Jessel went to the doctor today, possibly for the first time in his life. It won’t be the last time but, if his health remains as it is, he should not have to see the inside of a veterinary hospital often.
The doctor proclaimed my new foster-cat in good health. His heart and lungs sound very good; his mouth and teeth may be described likewise (perhaps surprisingly), though these will receive more attention when he is under anaesthetic for neutering next week; he has ear-mites but, like any possibility of worms, this is already under treatment. He received vaccinations and, of importance not just to his longevity but to his adoptability, he tested negative for FIV.
He behaved very well in the examination room, though he cried somewhat during the journey there. Certainly, I’ve had cats who were more fractious with whom to contend during such visits. I could hear him in giving a few choice exclamations in the back when they took him to sample his blood, though this was hardly extraordinary.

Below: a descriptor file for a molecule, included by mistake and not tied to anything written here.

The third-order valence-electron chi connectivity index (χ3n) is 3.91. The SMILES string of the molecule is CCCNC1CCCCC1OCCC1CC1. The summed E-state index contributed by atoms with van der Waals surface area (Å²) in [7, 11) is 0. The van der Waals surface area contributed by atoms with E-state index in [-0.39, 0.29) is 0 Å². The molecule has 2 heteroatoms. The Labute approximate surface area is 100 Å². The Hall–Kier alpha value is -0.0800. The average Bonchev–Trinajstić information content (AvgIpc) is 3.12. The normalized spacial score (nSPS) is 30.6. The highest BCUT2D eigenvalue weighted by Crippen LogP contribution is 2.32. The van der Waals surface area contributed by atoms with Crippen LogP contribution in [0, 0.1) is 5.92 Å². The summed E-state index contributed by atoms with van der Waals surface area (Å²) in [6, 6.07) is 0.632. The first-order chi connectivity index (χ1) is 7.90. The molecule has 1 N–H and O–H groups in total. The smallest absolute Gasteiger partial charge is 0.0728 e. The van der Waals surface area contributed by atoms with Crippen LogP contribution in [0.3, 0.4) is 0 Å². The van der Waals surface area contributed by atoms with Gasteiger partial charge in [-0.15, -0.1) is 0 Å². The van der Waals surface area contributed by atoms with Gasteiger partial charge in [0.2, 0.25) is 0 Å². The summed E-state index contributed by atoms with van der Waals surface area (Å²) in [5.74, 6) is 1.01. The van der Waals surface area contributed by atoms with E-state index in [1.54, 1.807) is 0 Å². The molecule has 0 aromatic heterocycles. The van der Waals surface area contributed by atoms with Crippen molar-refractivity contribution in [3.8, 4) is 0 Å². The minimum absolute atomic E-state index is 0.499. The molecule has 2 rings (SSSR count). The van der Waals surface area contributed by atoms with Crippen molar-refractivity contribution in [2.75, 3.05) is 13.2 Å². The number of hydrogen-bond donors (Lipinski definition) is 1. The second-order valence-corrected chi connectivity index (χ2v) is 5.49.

The veterinary confirmed my and a rescue-group colleague’s estimation of Jessel’s age to be about two years.
Young Blue Eyes was almost easy to put into the cat-carrier (he was pushed in bum-first) and when he returned, he spent about ten minutes purring and butting me with his head. Not understanding doctor’s appointments, he may have thought that he was on his way to a new place permanently. Though he has been in the Cosy Apartment for only a week, he seems to find it a pleasant abode. About this I am, as you may guess, happy. He also appears to trust me; I am not displeased to think, however, that affectionate treatment from other humans will result in a similar reaction. That is, after all, essential for a successful adoption.
Jessel will go back to the doctor for his surgery next Tuesday. That will be a most anxious time for him but, like today’s conclusion, he will come back here afterward to recover. Then will begin his interesting adventure: integration with my beasts, and a further stage on the road to adoption. I will leave you with his first official photograph; as my friend in the rescue-group who took it rightly wrote, it is not bad, considering he was unhappy at the time – and physically restrained - about to receive an ear-cleaning from a stranger. I think you will agree that the little fellow probably can’t take a bad picture.